NASA Technical Reports Server (NTRS)

    Wilhelm, H. E.

    1975-01-01

    Surface sputtering is explained theoretically by means of a 3-body sputtering mechanism involving the ion and two surface atoms of the solid. By means of quantum-statistical mechanics, a formula for the sputtering ratio S(E) is derived from first principles. The theoretical sputtering rate S(E) was found experimentally to be proportional to the square of the difference between incident ion energy and the threshold energy for sputtering of surface atoms at low ion energies. Extrapolation of the theoretical sputtering formula to larger ion energies indicates that S(E) reaches a saturation value and finally decreases at high ion energies. The theoretical sputtering ratios S(E) for wolfram, tantalum, and molybdenum are compared with the corresponding experimental sputtering curves in the low energy region from threshold sputtering energy to 120 eV above the respective threshold energy. Theory and experiment are shown to be in good agreement.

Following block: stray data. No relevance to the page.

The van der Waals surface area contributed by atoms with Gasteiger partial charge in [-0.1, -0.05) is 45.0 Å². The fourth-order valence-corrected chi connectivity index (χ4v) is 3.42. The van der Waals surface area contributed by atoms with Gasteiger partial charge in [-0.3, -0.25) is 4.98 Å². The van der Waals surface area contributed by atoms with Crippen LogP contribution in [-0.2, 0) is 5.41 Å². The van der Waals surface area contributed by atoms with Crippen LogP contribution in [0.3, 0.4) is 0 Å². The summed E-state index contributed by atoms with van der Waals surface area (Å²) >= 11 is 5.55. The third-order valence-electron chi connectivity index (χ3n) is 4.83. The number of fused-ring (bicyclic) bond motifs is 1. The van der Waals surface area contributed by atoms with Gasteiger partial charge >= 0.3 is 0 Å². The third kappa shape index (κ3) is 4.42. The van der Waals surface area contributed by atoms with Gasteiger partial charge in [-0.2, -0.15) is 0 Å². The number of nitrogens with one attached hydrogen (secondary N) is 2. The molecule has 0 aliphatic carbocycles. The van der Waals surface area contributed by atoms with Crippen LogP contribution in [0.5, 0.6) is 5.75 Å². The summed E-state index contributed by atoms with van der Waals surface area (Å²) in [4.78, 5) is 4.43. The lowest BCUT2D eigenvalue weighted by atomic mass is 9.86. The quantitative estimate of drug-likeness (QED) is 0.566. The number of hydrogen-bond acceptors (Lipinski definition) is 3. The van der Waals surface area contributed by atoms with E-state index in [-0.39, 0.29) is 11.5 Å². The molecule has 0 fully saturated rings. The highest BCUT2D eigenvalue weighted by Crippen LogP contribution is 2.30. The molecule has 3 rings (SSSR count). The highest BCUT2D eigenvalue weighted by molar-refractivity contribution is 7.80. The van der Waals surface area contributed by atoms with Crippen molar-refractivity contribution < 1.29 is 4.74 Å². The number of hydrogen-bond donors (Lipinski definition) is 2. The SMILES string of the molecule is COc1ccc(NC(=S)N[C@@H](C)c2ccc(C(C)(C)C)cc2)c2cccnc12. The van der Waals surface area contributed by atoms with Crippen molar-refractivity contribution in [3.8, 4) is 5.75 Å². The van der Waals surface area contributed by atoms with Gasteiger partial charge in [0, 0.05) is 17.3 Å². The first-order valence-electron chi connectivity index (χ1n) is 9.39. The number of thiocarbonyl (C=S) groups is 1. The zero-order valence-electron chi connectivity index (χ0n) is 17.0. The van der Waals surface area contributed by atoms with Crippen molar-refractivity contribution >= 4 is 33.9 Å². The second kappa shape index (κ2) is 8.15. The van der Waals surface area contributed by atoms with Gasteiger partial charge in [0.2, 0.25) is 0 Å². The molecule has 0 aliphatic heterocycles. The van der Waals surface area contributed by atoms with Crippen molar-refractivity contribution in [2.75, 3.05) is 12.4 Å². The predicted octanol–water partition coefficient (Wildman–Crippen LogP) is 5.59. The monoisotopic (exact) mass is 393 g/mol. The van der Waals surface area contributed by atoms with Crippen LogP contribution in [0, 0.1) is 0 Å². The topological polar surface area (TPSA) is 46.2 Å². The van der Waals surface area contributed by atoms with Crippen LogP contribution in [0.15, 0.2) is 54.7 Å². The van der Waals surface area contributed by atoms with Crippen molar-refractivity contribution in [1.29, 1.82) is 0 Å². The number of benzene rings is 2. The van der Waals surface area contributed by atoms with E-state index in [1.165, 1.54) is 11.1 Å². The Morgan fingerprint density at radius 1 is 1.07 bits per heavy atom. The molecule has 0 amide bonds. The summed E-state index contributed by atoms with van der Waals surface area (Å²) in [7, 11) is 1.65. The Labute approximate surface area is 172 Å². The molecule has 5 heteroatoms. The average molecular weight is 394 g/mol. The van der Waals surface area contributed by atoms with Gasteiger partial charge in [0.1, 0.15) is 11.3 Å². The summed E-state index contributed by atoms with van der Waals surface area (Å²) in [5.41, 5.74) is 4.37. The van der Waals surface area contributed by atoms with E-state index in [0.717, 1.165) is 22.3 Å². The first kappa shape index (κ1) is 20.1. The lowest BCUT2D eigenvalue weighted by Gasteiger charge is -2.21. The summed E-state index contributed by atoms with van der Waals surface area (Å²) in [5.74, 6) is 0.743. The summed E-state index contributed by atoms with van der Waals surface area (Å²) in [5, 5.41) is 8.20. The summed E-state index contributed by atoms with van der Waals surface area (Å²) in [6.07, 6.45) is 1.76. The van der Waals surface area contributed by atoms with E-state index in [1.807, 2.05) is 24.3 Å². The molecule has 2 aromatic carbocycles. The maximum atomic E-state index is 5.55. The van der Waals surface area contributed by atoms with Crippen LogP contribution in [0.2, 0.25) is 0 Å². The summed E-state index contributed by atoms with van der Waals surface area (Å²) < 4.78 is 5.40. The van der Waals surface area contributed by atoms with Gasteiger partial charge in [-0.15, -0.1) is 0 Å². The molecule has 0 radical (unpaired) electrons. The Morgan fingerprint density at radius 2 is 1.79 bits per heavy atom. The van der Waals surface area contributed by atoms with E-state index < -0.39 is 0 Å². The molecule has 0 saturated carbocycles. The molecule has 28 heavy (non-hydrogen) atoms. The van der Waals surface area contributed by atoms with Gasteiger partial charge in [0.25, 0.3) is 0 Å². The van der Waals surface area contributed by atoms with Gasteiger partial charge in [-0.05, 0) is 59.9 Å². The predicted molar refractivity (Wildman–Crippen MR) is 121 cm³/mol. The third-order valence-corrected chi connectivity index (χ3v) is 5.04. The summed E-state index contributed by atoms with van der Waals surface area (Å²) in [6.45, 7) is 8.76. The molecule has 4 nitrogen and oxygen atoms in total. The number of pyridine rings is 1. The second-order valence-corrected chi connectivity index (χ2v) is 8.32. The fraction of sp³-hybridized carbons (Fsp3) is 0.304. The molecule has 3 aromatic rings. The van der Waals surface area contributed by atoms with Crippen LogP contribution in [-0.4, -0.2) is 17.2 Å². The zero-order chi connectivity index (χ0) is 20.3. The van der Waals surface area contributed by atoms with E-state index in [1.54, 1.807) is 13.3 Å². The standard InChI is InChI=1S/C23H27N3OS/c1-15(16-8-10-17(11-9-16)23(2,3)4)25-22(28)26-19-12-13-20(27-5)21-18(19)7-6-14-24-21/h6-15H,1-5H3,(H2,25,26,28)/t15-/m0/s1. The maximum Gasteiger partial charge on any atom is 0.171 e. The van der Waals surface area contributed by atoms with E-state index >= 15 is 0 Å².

17. Studies of internal sputtering in a 30-cm ion thruster

    NASA Technical Reports Server (NTRS)

    Mantenieks, M. A.; Rawlin, V. K.

    1975-01-01

    Initial studies have been made of the sputtering and deposition phenomena in a 30-cm thruster. Sputtering rates, of the cathode baffle, one of the main sources of sputtered material in a thruster, have beem measured by weight loss as a function of several thruster parameters. Sputtering rates were found to increase with both cathode flow rate and beam current when constant discharge voltage of 37 volts and power losses of 185 ev/ion were maintained. Sputtering rates were reduced 24% as discharge voltage was decreased from 37 to 33 volts while keeping discharge power constant. Qualitative agreement was found between sputtering rates obtained by the weight loss and those implied by spectroscopically observed line intensities of the excited iron sputtered atoms. After the completion of the sputtering tests, deposition and sputtering sites inside the thruster were identified.

  18. Studies of internal sputtering in a 30-cm ion thruster

    NASA Technical Reports Server (NTRS)

    Mantenieks, M. A.; Rawlin, V. K.

    1975-01-01